L. E. J. Brouwer
Luitzen Egbertus Jan Brouwer ForMemRS (27 February 1881 – 2 December 1966), usually cited as L. E. J. Brouwer but known to his friends as Bertus, was a Dutch mathematician and philosopher, who worked in topology, set theory, measure theory and complex analysis.
|This article about a mathematician is a stub. You can help Wikiquote by expanding it.|
- The viewpoint of the formalist must lead to the conviction that if other symbolic formulas should be substituted for the ones that now represent the fundamental mathematical relations and the mathematical-logical laws, the absence of the sensation of delight, called "consciousness of legitimacy," which might be the result of such substitution would not in the least invalidate its mathematical exactness. To the philosopher or to the anthropologist, but not to the mathematician, belongs the task of investigating why certain systems of symbolic logic rather than others may be effectively projected upon nature. Not to the mathematician, but to the psychologist, belongs the task of explaining why we believe in certain systems of symbolic logic and not in others, in particular why we are averse to the so-called contradictory systems in which the negative as well as the positive of certain propositions are valid.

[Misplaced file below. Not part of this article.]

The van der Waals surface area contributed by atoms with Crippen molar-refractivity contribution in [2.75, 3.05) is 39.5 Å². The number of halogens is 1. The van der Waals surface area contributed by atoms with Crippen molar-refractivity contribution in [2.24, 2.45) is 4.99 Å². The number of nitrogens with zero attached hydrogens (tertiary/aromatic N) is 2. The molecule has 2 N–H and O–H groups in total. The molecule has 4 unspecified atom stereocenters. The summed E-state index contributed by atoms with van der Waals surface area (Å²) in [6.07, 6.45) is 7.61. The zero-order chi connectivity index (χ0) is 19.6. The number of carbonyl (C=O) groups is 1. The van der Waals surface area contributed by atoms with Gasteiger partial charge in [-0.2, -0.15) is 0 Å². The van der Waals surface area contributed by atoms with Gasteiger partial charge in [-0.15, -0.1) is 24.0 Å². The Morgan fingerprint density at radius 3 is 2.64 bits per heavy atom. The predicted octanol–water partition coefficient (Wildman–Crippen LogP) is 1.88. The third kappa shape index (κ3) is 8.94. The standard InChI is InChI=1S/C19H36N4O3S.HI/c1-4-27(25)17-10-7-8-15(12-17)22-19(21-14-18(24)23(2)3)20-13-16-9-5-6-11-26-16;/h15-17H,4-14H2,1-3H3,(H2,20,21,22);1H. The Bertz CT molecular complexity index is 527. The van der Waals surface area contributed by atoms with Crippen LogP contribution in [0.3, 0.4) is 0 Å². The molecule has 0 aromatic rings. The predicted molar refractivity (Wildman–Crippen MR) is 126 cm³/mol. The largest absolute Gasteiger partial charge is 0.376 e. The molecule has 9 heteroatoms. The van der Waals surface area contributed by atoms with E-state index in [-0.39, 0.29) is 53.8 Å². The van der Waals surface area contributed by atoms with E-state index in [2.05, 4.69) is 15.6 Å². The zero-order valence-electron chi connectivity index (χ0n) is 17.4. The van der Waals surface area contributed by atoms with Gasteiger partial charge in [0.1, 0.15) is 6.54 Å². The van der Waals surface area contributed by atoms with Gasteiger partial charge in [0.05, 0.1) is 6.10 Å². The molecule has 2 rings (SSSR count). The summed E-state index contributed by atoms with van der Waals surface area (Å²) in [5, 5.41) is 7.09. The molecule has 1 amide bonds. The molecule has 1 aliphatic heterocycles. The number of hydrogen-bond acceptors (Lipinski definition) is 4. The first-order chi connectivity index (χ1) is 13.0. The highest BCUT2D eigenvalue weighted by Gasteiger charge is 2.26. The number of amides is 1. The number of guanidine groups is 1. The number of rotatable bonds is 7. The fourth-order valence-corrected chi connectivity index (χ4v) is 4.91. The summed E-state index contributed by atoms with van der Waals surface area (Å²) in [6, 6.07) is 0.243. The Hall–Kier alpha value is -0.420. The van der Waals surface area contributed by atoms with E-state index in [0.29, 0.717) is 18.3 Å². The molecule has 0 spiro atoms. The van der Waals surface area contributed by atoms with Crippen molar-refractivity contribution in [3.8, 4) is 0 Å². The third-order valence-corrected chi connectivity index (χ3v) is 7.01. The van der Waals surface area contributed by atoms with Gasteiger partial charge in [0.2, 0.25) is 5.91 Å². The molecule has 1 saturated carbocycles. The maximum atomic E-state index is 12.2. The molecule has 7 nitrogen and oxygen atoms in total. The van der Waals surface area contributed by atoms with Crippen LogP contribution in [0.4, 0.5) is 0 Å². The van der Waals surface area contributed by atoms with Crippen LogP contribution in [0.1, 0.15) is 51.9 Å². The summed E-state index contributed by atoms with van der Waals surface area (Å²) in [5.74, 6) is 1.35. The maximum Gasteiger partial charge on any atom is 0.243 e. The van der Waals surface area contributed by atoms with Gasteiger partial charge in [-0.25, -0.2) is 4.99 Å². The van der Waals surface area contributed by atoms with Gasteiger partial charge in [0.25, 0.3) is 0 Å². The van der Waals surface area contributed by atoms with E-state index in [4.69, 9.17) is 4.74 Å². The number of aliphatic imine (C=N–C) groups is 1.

- as translated by Arnold Dresden from: Brouwer, L. E. J. (1913). Intuitionism and formalism. Bulletin of the American Mathematical Society, 20(2), 81–96. (quote on p. 84)
Quotes about Brouwer
- In 1908 Brouwer introduced for the first time "weak counterexamples", for the purpose of showing that certain classically acceptable statements are constructively unacceptable (Brouwer 1908). Too much emphasis on these examples has sometimes created the false impression that refuting claims of classical mathematics is the principle aim of intuitionism.
- A. S. Troelstra and D. van Dalen in: Constructivism in Mathematics, Vol. 2, Elsevier (1988), pp. 8–9